Jan. 6 committee, on Sunday, recommends Mark Meadows be held in contempt for defying subpoena

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Former White House chief of staff Mark Meadows is being targeted by the U.S. House Select Committee investigating January 6th for a refusal to cooperate.

The committee recommended in a report released Sunday that Meadows be held in contempt of Congress over his refusal to comply with a subpoena attempting to obtain documents and testimony from former President Donald Trump’s then-chief of staff.

Though Meadows previously had cooperated with the committee, he then charged that the panel was guilty of an abuse of power, arguing that information he would not produce was protected by executive privilege.

But the House report noted that “Meadows’s failure to comply, and this contempt recommendation, are not based on good-faith disagreements over privilege assertions.

“Rather, Mr. Meadows has failed to comply and warrants contempt findings because he has wholly refused to appear to provide any testimony and refused to answer questions regarding even clearly non-privileged information—information that he himself has identified as non-privileged through his own document production,” the committee added in the report submitted by its chairman, Rep. Bennie Thompson (D-Miss).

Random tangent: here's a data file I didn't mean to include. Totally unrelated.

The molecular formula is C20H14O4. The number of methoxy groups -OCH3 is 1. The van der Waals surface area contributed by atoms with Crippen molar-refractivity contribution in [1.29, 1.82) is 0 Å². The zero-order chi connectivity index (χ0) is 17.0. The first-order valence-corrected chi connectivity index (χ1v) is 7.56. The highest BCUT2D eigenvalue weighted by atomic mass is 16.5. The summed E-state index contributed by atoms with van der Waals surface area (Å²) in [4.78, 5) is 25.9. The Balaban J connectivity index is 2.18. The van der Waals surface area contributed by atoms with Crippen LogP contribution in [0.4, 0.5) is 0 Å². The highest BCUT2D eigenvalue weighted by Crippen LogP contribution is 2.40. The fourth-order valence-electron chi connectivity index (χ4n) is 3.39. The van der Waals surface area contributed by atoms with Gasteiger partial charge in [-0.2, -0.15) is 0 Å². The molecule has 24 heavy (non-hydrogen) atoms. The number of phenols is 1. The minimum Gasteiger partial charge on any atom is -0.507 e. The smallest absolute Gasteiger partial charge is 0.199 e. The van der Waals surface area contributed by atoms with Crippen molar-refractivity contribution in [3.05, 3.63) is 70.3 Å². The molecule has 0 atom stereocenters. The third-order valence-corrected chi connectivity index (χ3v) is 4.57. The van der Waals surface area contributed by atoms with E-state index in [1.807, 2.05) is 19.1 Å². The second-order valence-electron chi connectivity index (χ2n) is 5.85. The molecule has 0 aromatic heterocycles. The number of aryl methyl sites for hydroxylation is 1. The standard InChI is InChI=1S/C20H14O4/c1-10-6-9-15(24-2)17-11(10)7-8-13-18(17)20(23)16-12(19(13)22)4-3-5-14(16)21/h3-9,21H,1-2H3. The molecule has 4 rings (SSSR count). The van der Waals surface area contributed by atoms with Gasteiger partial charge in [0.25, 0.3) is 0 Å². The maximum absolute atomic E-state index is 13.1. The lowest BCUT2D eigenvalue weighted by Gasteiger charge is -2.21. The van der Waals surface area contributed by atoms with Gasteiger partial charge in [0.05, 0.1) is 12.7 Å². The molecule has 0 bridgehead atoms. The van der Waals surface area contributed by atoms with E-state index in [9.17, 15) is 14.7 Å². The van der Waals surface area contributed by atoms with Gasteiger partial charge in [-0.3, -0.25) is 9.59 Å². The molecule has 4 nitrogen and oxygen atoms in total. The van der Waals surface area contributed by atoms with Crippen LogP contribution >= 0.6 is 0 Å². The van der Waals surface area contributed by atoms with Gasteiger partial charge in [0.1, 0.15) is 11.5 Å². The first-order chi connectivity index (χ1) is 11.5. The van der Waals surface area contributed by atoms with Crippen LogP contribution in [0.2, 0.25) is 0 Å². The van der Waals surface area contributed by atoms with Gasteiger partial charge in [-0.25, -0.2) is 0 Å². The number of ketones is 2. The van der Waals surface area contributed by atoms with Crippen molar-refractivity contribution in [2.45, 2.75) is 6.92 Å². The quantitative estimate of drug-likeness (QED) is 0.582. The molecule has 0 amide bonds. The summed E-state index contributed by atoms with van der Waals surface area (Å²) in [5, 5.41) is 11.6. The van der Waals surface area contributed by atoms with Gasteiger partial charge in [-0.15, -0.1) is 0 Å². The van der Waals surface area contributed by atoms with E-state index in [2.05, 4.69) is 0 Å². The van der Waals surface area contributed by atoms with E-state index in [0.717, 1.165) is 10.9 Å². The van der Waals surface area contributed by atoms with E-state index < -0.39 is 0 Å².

The 51-page document stated further “that there is no conceivable immunity or executive privilege claim that could bar all of the Select Committee’s requests or justify Mr. Meadows’s blanket refusal to appear for the required deposition.”

The House will reportedly vote on the contempt charges later this week and Meadows could face criminal charges, similar to what happened when former Trump aide Steve Bannon also defied a subpoena.

“Mr. Meadows’s failure to appear for deposition testimony in the face of this clear advisement and warning by the Chairman, and after being given a second chance to cooperate with the Select Committee, constitutes a willful failure to comply with the subpoena,” the committee noted in the report.

“Even if privileges were applicable to some aspects of Mr. Meadows’s testimony, he was required to appear before the Select Committee for his deposition, answer any questions concerning non-privileged information, and assert any such privilege on a question-by-question basis,” the report stated.

“After promising to appear, Mr. Meadows has now reversed course and resumed his contemptuous behavior. Mr. Meadows’s conduct in response to the Select Committee’s subpoena constitutes a violation of the contempt of Congress statutory provisions,” it added.

“The Select Committee is left with no choice but to advance contempt proceedings and recommend that the body in which Mr. Meadows once served refer him for criminal prosecution,” Thompson wrote.


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